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This article in SSSAJ

  1. Vol. 70 No. 2, p. 613-619
     
    Received: Apr 12, 2005
    Published: Mar, 2006


    * Corresponding author(s): rmc@iastate.edu
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doi:10.2136/sssaj2005.0121

Soil Compaction Induced by Small Tractor Traffic in Northeast China

  1. X. Y. Zhang *a,
  2. R. M. Cruseb,
  3. Y. Y. Suia and
  4. Z. Jhaoa
  1. a Northeast Institute of Geography and Agricultural Ecology, the Chinese Academy of Sciences, 138 Haping Road, Harbin 150040, P.R. China
    b 3212 Agronomy Hall, Iowa State Univ., Ames, IA 50011-1010

Abstract

With the introduction of the small four-wheel tractors (ST), agricultural mechanization has developed rapidly in China. In this study, we investigated the impact of these relatively small tractors on soil compaction of a silty clay loam (fine-silty, mixed, superactive, mesic Typic Argiboroll) in northeast China using soil penetration resistance (PR) and bulk density as soil compaction indicators. The relationship between soil water content and PR, the comparison of soil compaction induced by ST and the medium power tractor (MT), the effect of tractor mass on compaction, the effect of number of tractor passes and tillage on PR, and the effect of compaction on crop yield were studied. Compared with MT-powered tillage, the ST-powered tillage system created a more compacted plow layer due to increased passes required with this system. Small four-wheeled tractors had a statistically significant higher PR than MT in the topsoil and subsoil. The PR had a significant negative correlation (r = − 0.640, P < 0.01) with soil water content at time of PR measurement. After trafficking in a wheat (Triticum aestivum L.) field, the highest PR values were found in the 5- to 14-cm depth interval. Crop yield decreased with increasing numbers of tractor passes. There were different yield-loss responses to compaction for spring wheat and corn (Zea mays L.). With the development of mechanical tillage in China, the problem of soil compaction may be significantly increased, causing potential yield reductions.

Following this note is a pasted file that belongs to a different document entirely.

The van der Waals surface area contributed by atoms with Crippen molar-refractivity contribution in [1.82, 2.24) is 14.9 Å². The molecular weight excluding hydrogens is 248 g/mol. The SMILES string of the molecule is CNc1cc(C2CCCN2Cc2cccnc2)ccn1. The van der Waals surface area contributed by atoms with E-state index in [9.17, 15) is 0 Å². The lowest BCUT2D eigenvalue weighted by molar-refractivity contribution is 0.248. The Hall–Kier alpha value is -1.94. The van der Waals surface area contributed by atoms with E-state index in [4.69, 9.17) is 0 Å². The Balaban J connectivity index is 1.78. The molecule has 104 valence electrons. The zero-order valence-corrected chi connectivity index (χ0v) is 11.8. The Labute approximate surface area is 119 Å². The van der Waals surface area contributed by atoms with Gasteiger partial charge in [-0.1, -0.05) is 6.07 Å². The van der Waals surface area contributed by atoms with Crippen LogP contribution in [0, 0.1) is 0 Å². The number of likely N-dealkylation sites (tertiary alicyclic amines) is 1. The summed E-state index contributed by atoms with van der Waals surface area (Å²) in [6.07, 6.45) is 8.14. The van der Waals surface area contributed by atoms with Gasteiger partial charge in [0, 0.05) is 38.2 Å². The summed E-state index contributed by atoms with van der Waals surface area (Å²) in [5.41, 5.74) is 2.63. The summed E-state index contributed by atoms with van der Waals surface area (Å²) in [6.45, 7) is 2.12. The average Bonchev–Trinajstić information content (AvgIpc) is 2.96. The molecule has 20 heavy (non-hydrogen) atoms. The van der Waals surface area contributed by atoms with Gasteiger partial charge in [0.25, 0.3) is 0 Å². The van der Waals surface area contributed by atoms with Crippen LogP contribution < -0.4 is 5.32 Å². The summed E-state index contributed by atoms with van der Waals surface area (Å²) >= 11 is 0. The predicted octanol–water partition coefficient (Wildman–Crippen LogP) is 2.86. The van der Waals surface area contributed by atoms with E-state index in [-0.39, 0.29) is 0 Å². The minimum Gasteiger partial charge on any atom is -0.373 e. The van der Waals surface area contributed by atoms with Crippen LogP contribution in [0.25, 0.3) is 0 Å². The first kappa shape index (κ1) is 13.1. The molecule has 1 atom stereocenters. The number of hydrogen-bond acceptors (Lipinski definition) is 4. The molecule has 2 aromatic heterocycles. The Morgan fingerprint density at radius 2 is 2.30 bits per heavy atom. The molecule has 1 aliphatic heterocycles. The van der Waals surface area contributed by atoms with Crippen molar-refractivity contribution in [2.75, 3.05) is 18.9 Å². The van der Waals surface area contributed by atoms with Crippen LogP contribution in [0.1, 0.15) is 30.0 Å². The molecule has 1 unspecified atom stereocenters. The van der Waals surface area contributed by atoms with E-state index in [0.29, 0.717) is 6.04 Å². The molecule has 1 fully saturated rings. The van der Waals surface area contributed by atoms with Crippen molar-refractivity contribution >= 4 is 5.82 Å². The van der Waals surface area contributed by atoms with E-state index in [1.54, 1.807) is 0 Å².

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Copyright © 2006. Soil Science SocietySoil Science Society of America

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